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August 26, 2013


Temporary Change of Course

Going with the weather…

Long Soybeans and Corn

No fear…

While my longer term opinion is quite bearish Corn, Wheat and Soybeans, hot, dry weather has shown up in the Midwest exactly when Corn and Soybeans are quite vulnerable as they enter their final stages of development. Consequently, with all three markets sharply higher today, seemingly led by Soybeans, we appear to perhaps be in the early stages of a full blown “weather market”.

As I have written, almost annually, for many years, probably the biggest, fastest animal we ever have in futures is a weather event in the Midwest…and when one does come along, I long ago learned you do NOT sit there and dogmatically declare, “I’m still bearish!”. Weather is the one factor that can literally, on almost an overnight basis, dramatically change the balance between supply and demand in any agricultural market…which generally leads to SHARPLY higher prices…so when such an event does appear, experience has taught me, what you are “supposed” to do is JUST GET ON IT. Define your risk, however you do it, and just Buy the Market…At the Market…You do not wait for the perfect moment. You do not wait for the hoped for pullback. You do not “wait and see what happens”. For my money, you are either “in”, or not, and taking your chances. You will then either have a shot at possibly winning big…or you will lose, as dictated by whatever means you use to define your risk.

In reality, the situation today is quite similar to what we experienced last summer (2012) and I have saved myself some time by pulling a comment and the following chart excerpts from my June 29, 2012 newsletter…

6/29/12 - Two of the biggest trades I have ever been on were the summer of 1983 and summer of 1988 droughts…And they taught me, as can be seen on the following charts, when they go, they tend to go STRAIGHT up…So if you have any intention of buying them, you do just GET ON and figure out how to manage your risk. You don’t, in other words, wait for the “perfect” opportunity to buy it. The markets are just not that easy…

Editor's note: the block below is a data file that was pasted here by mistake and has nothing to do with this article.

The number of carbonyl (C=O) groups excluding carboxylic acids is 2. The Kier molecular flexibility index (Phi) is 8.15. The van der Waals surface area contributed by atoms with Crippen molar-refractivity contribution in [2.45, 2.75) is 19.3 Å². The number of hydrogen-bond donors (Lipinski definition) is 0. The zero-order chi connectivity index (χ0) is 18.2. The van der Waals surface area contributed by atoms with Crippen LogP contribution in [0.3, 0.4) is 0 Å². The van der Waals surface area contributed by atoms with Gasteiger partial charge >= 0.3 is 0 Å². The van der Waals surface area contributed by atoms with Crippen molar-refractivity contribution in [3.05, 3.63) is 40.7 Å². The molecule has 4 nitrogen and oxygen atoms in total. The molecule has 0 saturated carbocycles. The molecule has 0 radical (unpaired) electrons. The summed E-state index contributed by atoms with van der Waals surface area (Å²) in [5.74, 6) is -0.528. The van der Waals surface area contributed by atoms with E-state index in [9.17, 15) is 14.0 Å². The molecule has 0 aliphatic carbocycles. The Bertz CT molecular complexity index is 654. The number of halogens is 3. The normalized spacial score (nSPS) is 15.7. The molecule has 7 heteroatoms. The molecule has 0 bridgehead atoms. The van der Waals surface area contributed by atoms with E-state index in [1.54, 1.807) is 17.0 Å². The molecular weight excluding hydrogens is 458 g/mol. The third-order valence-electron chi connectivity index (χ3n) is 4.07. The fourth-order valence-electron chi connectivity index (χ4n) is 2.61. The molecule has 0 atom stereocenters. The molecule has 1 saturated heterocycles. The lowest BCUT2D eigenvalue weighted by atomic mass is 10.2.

As noted on the Soybean chart, I am NOT saying that what happened in those two droughts (and again in 2012) is absolutely going to happen right now. The fact is, on any given day, the weather forecasting “models” could change completely, from “hot and dry” to “nicely sunny and just enough rain”, and Corn and Beans would probably then go straight back down, maybe even faster than they have recently come up…So there is no way to know…but what you do need to understand is, dry weather and the grains CAN mean STRAIGHT UP...and they can do so just about as fast and big as anything that ever happens in this business.

I started buying both Corn and Soybeans this morning (AFTER their higher openings) and will continue to do so. I am using the basic strategies shown below. I have no targets in mind. However, I do enter these trades with the idea Soybeans could easily trade up $2, $3 or $4 a bushel, and Corn up $1 to $2, all dependent on exactly how the weather does play out, and beyond that, how “unexactly” and to what extreme, the mob psychology of this giant GAME “decides” to take prices in these two markets.